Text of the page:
Outline and analyze the challenges facing Mellon Investor Services in their organizational redesign and assess how well the company have dealt with those challenges in how they are approaching and managing the change.
Delong, T. and Vijayaraghavan, V. (2002) Mellon Investor Services (ECCH case reference 9-402-036, Harvard Business School)
Mellon Investor Services (“MIS”) is an investment management and investment services company, focused to help clients manage and move their financial assets and succeed in the rapidly changing global marketplace. Between 2000 and 2001 MIS underwent a substantial organizational redesign, which will be critically considered in this essay. Wittington and Mayer (2002) suggest that organizational performance is driven by the company’s ability to redesign structures frequently, however the change requires participation of people leading the change i.e. agents, organizational structure that welcomes the change and appropriate managements styles.
The Chief Financial Officer of MIS, Jim Aramanda led the company for few very successful years, during which MIS was providing new offerings for transfer agent services including issue services, employee plans and direct services, broker / dealer services. The company had five years of successful growth and MIS was meeting and exceeding its financial goals.
In Autumn of 2002 Aramanda’s became concerned for the successful future of the company and he recognised few areas that required closer attention: •
different business units were not consolidating their offerings and taking advantage of various products, which resulted in two Requests For Proposal coming from one client whereby both RFPs were replied to separately, as opposed to a combined and unified response, •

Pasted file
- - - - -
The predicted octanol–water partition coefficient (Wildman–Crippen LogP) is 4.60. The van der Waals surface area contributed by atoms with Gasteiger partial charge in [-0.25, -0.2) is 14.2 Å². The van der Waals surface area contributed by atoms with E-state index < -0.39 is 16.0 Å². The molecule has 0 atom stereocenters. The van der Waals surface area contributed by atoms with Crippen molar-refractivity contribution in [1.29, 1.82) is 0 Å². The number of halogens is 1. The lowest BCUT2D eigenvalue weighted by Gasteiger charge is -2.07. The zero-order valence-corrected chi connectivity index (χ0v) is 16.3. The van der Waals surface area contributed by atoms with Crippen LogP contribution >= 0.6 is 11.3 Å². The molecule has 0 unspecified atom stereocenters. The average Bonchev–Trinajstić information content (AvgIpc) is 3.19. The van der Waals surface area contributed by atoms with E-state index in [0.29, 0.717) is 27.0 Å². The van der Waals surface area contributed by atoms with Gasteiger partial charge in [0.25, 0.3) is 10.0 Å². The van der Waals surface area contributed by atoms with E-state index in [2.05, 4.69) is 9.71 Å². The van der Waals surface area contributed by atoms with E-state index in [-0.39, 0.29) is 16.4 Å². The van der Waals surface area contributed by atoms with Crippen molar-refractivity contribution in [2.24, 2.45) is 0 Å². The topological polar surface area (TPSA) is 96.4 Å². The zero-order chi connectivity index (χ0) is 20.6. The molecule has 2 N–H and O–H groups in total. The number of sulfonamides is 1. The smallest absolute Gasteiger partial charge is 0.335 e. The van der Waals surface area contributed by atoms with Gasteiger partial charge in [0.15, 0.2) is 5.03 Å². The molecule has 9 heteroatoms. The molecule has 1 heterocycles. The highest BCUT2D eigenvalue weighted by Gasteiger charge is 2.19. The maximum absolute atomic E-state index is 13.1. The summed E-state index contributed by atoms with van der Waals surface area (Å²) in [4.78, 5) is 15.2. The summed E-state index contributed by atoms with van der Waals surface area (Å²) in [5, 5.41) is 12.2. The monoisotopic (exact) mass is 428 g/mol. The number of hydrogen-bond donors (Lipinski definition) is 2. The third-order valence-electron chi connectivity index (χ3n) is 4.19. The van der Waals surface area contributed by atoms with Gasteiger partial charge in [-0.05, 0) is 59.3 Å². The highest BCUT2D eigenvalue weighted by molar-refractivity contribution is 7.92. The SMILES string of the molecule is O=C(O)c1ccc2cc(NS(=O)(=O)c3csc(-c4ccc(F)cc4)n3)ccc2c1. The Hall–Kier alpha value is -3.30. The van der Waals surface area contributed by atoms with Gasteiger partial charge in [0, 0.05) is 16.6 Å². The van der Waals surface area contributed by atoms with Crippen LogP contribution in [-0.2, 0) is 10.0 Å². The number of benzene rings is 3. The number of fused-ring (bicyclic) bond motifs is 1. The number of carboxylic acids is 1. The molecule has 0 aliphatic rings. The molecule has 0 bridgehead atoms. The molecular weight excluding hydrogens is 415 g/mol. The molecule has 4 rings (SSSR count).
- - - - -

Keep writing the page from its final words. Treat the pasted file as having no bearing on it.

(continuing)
current successful offering of core products did not guarantee that MIS would grow in future, •
MIS staff were not building long-term relationship with the clients therefore business opportunities may not be spotted in good time, •
requirement for new measures of performance and progress, •
lack of focus on hiring and rewarding talented people,
lack of focus on product development, which was manifested in product being offered by the sales department without confirmation that the product may actually be delivered to the clients, •
Some of the groups, such as technology, were too achievement oriented without being focused.
In order to address the above concerns and mould the company to his new vision, Aramanda hired a number of experienced consultants to support his structural redesign of MIS. Aramanda realised that the change would also involve a dramatic shift of vision and attitudes to introduce new systems and subsystems, with the likely result of clash of wills. Buchanan & Badham (2008) argue that such a change can be successful if it involves one person influencing the organization according to their values, and Aramanda had the clear vision and skills to gather a team of knowledgeable people to fundamentally amend and adjust MIS future capabilities. The change that MIS underwent could be classified as ‘strategic’ or ‘transformational’ (Buchanan and Huczynski, 2010) and it aimed to redefine the boundaries, methods of problem-solving and doing business in the company.
Aramanda acted on his vision in a very organized manner, as he instantly hired experienced, independent and talented consultants, Mary Davis and Jeanne DiFrancesco, and empowered them to accurately assess how the change should be conducted whilst keeping disruption of the day-to-day business activities to the minimum, design a four-phase project that was consistent with Aramanda’s aggressive deadlines, and work alongside all business units to manage the organizational change smoothly and efficiently.
Although the organizational change instigated by Aramanda and facilitated by the consultants proved a great success, there were certain areas that should have...
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